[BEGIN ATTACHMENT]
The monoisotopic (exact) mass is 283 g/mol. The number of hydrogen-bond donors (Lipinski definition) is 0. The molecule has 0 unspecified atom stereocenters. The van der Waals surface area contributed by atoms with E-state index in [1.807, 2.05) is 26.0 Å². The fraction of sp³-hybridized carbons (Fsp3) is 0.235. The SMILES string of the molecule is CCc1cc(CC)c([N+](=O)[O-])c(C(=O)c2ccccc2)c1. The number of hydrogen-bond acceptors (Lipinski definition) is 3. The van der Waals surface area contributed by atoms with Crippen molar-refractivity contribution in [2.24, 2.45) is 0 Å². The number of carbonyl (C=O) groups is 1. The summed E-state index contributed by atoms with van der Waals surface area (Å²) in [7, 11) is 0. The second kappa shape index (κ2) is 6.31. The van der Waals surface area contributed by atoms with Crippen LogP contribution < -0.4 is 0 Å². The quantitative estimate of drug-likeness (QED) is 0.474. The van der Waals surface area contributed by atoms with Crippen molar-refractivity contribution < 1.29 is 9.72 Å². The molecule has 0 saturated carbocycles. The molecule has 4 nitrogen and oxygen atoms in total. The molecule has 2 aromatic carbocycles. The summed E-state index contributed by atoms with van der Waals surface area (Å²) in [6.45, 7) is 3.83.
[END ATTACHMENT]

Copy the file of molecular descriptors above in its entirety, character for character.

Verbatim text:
The monoisotopic (exact) mass is 283 g/mol. The number of hydrogen-bond donors (Lipinski definition) is 0. The molecule has 0 unspecified atom stereocenters. The van der Waals surface area contributed by atoms with E-state index in [1.807, 2.05) is 26.0 Å². The fraction of sp³-hybridized carbons (Fsp3) is 0.235. The SMILES string of the molecule is CCc1cc(CC)c([N+](=O)[O-])c(C(=O)c2ccccc2)c1. The number of hydrogen-bond acceptors (Lipinski definition) is 3. The van der Waals surface area contributed by atoms with Crippen molar-refractivity contribution in [2.24, 2.45) is 0 Å². The number of carbonyl (C=O) groups is 1. The summed E-state index contributed by atoms with van der Waals surface area (Å²) in [7, 11) is 0. The second kappa shape index (κ2) is 6.31. The van der Waals surface area contributed by atoms with Crippen LogP contribution < -0.4 is 0 Å². The quantitative estimate of drug-likeness (QED) is 0.474. The van der Waals surface area contributed by atoms with Crippen molar-refractivity contribution < 1.29 is 9.72 Å². The molecule has 0 saturated carbocycles. The molecule has 4 nitrogen and oxygen atoms in total. The molecule has 2 aromatic carbocycles. The summed E-state index contributed by atoms with van der Waals surface area (Å²) in [6.45, 7) is 3.83.